Minister of Education, Culture and Science Robbert Dijkgraaf wants to reform the binding study advice (BSA) system and has announced he will be submitting his proposal to the House of Representatives shortly. His predecessor Ingrid van Engelshoven had similar plans, but the House rejected her proposal in 2018. Motivating both education ministers is the same concern: students are under too much stress.
“It’s stressful, sure, but it also keeps you from slacking off”, one student said on Instagram. Roughly half of the three hundred students who responded said the sixty-credit criterion boosts their academic motivation. One in three felt the bar is too high, resulting in anxiety. Erasmus University Rotterdam is the only university in the Netherlands with a hard requirement that first-year students complete all their credits. A small share of respondents said this was actually an incentive for choosing EUR.
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“If you lower the BSA standard, you also lower the lower the value of our degree”, one student argued. This idea was shared by many respondents. “If you can’t meet the BSA requirement, you’re not uni material. It’s as simple as that”, another said. Still, not everyone agreed. “It puts way too much pressure and stress on students”, one student wrote. Another said the BSA does not make them feel any more motivated, but it does create loads more stress. “That is the last thing we need in our super stressful world.”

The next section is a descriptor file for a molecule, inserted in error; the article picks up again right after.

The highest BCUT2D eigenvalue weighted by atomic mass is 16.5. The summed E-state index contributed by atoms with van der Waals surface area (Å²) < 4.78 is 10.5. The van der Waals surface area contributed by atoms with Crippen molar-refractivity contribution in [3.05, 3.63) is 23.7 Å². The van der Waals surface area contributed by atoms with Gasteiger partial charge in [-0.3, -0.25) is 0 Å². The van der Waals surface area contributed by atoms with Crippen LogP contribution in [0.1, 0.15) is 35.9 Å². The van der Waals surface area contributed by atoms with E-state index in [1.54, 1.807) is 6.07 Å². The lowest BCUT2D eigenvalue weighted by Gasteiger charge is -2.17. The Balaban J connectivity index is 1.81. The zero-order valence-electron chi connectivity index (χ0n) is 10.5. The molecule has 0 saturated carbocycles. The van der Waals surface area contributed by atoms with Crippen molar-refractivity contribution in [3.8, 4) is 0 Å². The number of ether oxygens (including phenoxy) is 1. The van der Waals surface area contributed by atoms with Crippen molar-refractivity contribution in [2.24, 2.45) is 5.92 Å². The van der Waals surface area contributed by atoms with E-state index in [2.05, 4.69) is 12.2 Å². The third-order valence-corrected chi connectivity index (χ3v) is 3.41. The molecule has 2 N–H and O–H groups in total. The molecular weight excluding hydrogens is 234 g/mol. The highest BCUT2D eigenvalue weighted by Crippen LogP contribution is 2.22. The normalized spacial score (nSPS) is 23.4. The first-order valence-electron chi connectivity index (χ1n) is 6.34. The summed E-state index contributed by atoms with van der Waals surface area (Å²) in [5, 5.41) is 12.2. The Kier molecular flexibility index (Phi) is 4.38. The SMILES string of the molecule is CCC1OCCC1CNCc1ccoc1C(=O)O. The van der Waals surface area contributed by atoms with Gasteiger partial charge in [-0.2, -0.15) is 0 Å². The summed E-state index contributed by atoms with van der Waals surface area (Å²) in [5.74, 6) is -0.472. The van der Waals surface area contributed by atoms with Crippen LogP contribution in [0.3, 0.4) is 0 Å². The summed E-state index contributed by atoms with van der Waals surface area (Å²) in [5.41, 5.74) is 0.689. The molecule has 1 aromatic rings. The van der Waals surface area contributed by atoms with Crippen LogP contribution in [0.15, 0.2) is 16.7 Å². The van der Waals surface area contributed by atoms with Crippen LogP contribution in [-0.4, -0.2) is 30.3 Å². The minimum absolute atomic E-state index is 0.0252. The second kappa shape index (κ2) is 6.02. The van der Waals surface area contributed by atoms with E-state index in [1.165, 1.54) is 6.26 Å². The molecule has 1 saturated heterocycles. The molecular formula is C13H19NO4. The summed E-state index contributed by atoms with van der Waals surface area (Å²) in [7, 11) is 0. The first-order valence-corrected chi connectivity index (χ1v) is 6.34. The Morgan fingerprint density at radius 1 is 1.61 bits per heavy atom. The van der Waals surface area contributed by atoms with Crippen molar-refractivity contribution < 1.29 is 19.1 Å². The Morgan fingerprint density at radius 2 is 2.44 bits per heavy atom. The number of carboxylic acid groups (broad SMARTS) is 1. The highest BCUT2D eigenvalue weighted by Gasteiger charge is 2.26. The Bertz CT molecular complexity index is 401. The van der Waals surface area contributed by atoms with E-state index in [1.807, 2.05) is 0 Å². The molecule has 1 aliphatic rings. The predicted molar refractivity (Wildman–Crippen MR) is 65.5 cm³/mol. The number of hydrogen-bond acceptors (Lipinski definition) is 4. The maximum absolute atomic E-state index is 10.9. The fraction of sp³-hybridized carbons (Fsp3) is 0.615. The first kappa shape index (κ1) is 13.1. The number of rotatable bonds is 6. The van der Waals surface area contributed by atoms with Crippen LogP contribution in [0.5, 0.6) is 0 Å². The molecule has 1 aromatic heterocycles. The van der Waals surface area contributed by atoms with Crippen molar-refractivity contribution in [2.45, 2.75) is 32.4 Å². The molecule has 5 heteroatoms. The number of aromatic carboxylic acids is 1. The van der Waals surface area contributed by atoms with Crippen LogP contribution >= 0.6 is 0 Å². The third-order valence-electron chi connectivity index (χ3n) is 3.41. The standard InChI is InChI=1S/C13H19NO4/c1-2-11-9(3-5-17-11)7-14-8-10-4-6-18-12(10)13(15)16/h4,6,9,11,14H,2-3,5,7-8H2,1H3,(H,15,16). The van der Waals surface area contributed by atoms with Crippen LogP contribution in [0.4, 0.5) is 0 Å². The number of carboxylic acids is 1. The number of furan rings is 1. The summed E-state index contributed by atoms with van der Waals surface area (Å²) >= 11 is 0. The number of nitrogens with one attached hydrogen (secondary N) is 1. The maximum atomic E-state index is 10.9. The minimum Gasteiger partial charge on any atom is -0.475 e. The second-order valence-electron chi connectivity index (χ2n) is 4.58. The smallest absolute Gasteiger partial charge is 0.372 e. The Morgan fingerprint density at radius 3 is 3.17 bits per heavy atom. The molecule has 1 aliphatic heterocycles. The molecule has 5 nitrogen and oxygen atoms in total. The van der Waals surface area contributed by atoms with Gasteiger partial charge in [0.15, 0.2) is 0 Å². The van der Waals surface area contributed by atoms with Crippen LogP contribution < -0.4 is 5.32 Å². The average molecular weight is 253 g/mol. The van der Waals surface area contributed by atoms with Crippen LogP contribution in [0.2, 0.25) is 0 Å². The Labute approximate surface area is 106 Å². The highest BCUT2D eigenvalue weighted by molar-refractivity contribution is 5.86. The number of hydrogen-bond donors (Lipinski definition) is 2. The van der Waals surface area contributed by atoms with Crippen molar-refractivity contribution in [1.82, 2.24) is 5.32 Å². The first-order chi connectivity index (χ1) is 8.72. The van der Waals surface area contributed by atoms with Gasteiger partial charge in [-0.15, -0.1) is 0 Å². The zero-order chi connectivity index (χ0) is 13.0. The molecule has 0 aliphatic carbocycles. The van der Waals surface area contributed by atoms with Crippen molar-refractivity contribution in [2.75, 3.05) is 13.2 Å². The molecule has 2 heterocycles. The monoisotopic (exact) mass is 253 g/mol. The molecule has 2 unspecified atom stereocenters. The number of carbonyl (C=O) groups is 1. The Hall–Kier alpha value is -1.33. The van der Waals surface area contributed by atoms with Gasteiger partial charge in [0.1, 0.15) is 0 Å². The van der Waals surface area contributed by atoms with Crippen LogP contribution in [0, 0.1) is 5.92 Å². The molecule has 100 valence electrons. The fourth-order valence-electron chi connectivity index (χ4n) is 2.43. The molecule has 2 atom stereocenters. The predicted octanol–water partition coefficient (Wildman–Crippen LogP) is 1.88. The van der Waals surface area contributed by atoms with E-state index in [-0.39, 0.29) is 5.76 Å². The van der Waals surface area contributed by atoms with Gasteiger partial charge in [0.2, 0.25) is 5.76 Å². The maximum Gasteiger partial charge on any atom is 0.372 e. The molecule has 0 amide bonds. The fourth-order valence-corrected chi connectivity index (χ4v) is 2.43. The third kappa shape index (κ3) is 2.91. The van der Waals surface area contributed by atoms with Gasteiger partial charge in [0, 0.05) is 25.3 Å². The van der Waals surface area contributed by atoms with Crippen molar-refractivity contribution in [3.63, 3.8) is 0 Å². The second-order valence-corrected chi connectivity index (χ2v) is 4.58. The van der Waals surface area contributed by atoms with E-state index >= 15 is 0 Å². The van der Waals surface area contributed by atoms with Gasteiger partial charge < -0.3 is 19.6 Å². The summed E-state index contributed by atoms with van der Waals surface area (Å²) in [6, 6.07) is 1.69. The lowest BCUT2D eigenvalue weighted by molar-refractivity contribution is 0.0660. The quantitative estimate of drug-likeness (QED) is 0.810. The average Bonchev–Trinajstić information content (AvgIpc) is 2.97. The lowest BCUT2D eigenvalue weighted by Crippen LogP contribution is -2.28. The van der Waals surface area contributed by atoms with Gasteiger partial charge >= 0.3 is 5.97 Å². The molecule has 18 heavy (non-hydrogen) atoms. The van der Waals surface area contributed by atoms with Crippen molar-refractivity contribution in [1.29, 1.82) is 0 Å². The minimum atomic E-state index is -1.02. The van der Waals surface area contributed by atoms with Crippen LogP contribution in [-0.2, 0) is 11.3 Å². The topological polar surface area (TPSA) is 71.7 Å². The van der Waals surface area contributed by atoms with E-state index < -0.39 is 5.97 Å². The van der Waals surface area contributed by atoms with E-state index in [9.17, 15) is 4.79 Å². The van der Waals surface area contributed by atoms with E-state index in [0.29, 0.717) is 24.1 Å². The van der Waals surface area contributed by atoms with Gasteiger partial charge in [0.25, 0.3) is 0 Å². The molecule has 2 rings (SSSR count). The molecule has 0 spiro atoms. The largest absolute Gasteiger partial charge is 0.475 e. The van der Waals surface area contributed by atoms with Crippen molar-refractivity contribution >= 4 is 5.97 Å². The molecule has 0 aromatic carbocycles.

Most students were positive about the current BSA system. “It’s a really good indication of whether I’m on the right path, or not”, one student wrote. Another respondent added, “It’s a good filter, because only the motivated students will remain.” And, echoing this: “Because the die-hards make it to the second year.” Nevertheless, a majority (52 per cent) would still feel motivated if the BSA requirement were eased.
To read all the responses, see Erasmus Magazine’s Instagram stories.